Missouri school to close after radioactive waste report
FLORISSANT, Mo. (AP) — A Missouri school board decided Tuesday to shut down a grade school that sits near a contaminated creek after a study funded by law firms involved in a class-action lawsuit found high levels of radioactive material inside the school.
Contamination was in classrooms, the playground and elsewhere at Jana Elementary School in Florissant, Missouri, according to a report last week by Boston Chemical Data Corp. It follows another study by the U.S. Army Corps of Engineers, made public in the summer, that found contamination stemming from World War II-era nuclear weapons production in a wooded area near Coldwater Creek.
The Hazelwood Board of Education voted in closed session Tuesday to close the school until it can be cleaned up. Virtual learning will start Monday and is planned until the students can be moved to different schools, tentatively scheduled for Nov. 28. It’s unclear when Jana Elementary would reopen.
The school board, in a statement after the closed meeting, said the remediation is necessary but acknowledged “this is causing a disruption to our students’ education and school climate.”
The decision came even as a Corps official raised questions about the Boston Chemical study. Phillip Moser, program manager of the Corps’ Formerly Utilized Sites Remedial Action Program in St. Louis, said the agency’s evaluations found no contamination between the wooded site and the school or its playground. He called the Boston Chemical report “incomplete and not consistent with the approved processes required to do an evaluation at one of our sites.”
Still, several politicians urged immediate closure of the school.
The new report worried parents, especially since the federal Agency for Toxic Substances and Disease Registry stated in 2019 that people exposed to Coldwater Creek from the 1960s to the 1990s may have an increased risk of bone cancer, lung cancer and leukemia.
“I do not understand why it’s not closed now,” William Johnson, the father of a current student at the school and three others who went there, told the board.
It wasn’t immediately clear if students will continue at the school through the rest of the week. District spokesperson Jordyn Elston said she didn’t have information on the remainder of the week.
Many speakers at the meeting welcomed the shutdown of the school, but wondered why the school district didn’t communicate about the problem. Some said they heard about it first on the news or on Facebook.
“I’m happy that you have a plan now,” said Patrice Strickland, who has two children at the school. “I’m so happy you’re considering our babies now. But just communicate with us.”
Nuclear waste from World War II weapons production as part of the Manhattan Project contaminated Coldwater Creek. Mallinckrodt Chemical Co. processed uranium ore in St. Louis from 1942 to 1957 and shipped waste to a site near Lambert Airport, where it made its way into the 19-mile-long waterway that flows into the Missouri River.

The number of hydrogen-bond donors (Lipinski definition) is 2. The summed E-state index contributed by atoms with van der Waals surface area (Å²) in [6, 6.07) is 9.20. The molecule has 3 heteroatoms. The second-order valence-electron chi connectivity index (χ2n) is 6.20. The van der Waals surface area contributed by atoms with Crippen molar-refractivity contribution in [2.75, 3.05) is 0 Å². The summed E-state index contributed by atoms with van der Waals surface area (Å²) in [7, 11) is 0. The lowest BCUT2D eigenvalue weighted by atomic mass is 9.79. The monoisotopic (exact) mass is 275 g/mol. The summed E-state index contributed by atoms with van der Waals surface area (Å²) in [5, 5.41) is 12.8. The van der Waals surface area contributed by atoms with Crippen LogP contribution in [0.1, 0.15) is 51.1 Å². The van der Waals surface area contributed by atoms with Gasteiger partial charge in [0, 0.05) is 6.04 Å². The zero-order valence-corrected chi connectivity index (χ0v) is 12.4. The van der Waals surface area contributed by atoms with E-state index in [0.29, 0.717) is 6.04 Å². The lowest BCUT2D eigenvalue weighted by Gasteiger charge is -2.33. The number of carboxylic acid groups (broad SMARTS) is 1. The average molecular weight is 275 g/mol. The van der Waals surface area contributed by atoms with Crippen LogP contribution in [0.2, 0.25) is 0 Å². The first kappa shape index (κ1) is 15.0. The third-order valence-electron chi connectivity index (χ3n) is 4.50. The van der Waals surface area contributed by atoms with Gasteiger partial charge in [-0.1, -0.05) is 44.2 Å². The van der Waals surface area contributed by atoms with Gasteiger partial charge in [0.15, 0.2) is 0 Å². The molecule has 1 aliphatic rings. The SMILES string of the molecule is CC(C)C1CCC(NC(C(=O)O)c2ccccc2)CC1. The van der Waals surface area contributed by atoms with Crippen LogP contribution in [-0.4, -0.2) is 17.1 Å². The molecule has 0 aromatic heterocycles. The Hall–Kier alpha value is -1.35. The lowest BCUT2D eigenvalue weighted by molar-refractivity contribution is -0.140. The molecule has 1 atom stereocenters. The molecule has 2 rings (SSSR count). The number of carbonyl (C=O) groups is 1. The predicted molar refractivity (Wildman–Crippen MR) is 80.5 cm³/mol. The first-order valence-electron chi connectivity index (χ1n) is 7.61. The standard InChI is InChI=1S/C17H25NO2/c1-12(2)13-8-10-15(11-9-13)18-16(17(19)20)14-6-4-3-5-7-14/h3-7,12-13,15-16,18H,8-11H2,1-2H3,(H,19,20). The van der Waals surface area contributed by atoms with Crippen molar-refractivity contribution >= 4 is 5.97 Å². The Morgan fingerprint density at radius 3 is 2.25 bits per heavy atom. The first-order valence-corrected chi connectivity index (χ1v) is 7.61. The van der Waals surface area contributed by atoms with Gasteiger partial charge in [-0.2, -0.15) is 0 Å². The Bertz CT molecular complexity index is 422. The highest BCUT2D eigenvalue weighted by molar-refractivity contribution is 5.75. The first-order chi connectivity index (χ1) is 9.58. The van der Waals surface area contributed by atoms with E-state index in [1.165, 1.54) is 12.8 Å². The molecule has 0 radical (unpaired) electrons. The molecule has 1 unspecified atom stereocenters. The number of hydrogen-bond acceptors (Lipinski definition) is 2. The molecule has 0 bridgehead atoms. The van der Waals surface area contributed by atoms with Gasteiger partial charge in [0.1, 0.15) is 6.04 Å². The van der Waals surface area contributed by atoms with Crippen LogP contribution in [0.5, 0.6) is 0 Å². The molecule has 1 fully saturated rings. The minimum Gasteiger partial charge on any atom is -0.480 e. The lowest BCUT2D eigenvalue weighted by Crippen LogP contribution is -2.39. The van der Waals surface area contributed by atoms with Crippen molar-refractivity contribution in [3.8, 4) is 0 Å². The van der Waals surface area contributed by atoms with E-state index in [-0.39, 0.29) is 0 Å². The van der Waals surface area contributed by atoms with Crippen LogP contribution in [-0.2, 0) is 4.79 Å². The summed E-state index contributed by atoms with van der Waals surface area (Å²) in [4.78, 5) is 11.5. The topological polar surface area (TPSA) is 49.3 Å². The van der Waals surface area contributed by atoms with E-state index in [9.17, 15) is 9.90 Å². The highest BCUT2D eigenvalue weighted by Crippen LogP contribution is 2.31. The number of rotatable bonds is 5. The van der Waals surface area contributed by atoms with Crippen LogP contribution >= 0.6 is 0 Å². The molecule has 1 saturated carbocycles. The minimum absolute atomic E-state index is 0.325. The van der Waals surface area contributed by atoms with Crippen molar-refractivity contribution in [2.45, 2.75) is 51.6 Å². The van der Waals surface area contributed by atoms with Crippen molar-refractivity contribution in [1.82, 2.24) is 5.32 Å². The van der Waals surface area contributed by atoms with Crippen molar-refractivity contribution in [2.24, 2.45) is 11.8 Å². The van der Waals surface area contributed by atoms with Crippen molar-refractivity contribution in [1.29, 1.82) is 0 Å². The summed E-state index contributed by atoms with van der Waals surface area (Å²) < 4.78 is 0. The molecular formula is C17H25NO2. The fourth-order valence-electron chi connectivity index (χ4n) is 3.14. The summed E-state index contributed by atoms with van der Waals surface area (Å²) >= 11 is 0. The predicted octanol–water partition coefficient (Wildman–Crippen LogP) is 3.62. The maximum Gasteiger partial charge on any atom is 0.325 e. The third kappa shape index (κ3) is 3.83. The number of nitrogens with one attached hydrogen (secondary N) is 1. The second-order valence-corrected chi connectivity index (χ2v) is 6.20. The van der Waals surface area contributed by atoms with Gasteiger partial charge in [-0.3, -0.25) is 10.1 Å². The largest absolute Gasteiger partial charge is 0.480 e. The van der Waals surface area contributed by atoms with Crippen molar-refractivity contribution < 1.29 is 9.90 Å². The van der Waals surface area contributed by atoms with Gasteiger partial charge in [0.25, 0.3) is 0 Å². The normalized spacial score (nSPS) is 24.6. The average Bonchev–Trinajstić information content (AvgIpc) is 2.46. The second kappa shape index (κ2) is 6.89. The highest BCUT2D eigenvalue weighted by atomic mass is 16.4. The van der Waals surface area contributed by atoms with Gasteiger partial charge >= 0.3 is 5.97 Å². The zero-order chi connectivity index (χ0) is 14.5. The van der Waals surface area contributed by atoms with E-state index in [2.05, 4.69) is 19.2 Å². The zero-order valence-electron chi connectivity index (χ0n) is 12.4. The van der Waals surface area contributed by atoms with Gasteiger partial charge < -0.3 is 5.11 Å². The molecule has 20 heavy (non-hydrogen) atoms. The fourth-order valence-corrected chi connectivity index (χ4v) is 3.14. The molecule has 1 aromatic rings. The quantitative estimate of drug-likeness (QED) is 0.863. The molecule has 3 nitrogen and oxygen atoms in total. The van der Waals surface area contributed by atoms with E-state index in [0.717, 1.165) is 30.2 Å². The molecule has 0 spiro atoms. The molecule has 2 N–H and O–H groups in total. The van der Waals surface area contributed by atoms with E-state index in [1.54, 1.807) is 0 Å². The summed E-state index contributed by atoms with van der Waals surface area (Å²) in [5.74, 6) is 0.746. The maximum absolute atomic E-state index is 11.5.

The Environmental Protection Agency designated the creek as a Superfund site in 1989. Remediation efforts — digging up contaminated dirt and taking it by covered rail car to a waste management facility in Idaho — aren’t expected to be complete until 2038.
Dawn Chapman, co-founder of the environmental group Just Moms STL that has pushed for cleanup of Coldwater Creek, acknowledged the difficulty in connecting illnesses to contamination. But Chapman said the new report — funded by two law firms seeking compensation for illnesses and deaths allegedly caused by the creek contamination — has created worry for current and former parents, teachers and staff.
“Everybody’s just terrified,” Chapman said.
The Boston Chemical study cited levels of radioactive isotope lead-210 that were 22 times the expected level on the kindergarten playground. It also found high levels of polonium, radium and other material in various places throughout the school.
Mahadevappa Mahesh, chief physicist at the teaching hospital at Johns Hopkins University School of Medicine in Baltimore, called the data “bothersome,” but said he needed more information to reach firm conclusions about the potential health effects.
“The psychological impact is greater than even the actual physical injury,” said Mahesh, also a professor of radiology. “Now that the students and the parents know these things, that can have a lot more psychological impact — worrying about the radiation — more than actual radiation injuries.”
The school — which sits in a subdivision surrounded by homes — opened in the 1970s and has educated thousands of children, said Christen Commuso of the Missouri Coalition for the Environment. While the area along Coldwater Creek is racially mixed, about 80% of Jana Elementary School’s 400 students are Black.
“You’re talking about kids throughout the decades who have been exposed to this.” Commuso said.
Eventually, Ashley Bernaugh wants her son to be back at the school. Bernaugh is president of Jana Elementary School’s parent-teacher association.
“We love Jana Elementary,” Bernaugh said. “I’ll go down fighting for it.”
AP reporter John Hanna in Topeka, Kansas, contributed to this report.
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